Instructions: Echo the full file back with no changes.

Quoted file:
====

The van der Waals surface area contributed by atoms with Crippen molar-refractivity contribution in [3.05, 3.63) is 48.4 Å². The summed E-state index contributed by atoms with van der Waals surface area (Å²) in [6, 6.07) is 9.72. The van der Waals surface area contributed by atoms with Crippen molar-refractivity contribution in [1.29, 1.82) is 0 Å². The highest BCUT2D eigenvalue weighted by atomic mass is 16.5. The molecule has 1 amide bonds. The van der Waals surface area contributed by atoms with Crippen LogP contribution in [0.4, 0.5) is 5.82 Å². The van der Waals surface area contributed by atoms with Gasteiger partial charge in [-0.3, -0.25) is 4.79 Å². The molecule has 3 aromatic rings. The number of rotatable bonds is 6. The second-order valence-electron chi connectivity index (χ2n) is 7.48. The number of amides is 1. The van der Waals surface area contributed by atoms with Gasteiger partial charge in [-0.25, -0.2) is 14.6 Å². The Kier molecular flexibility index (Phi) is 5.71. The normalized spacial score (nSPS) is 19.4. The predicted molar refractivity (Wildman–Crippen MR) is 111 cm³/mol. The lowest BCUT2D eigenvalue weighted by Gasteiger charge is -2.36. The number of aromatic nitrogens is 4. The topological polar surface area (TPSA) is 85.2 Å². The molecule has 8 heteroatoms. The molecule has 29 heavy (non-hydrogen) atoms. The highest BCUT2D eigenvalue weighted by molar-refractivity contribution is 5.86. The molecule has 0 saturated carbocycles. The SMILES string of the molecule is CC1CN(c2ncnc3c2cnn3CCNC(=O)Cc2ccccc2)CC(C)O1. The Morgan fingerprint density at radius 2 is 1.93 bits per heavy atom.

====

The van der Waals surface area contributed by atoms with Crippen molar-refractivity contribution in [3.05, 3.63) is 48.4 Å². The summed E-state index contributed by atoms with van der Waals surface area (Å²) in [6, 6.07) is 9.72. The van der Waals surface area contributed by atoms with Crippen molar-refractivity contribution in [1.29, 1.82) is 0 Å². The highest BCUT2D eigenvalue weighted by atomic mass is 16.5. The molecule has 1 amide bonds. The van der Waals surface area contributed by atoms with Crippen LogP contribution in [0.4, 0.5) is 5.82 Å². The van der Waals surface area contributed by atoms with Gasteiger partial charge in [-0.3, -0.25) is 4.79 Å². The molecule has 3 aromatic rings. The number of rotatable bonds is 6. The second-order valence-electron chi connectivity index (χ2n) is 7.48. The number of amides is 1. The van der Waals surface area contributed by atoms with Gasteiger partial charge in [-0.25, -0.2) is 14.6 Å². The Kier molecular flexibility index (Phi) is 5.71. The normalized spacial score (nSPS) is 19.4. The predicted molar refractivity (Wildman–Crippen MR) is 111 cm³/mol. The lowest BCUT2D eigenvalue weighted by Gasteiger charge is -2.36. The number of aromatic nitrogens is 4. The topological polar surface area (TPSA) is 85.2 Å². The molecule has 8 heteroatoms. The molecule has 29 heavy (non-hydrogen) atoms. The highest BCUT2D eigenvalue weighted by molar-refractivity contribution is 5.86. The molecule has 0 saturated carbocycles. The SMILES string of the molecule is CC1CN(c2ncnc3c2cnn3CCNC(=O)Cc2ccccc2)CC(C)O1. The Morgan fingerprint density at radius 2 is 1.93 bits per heavy atom.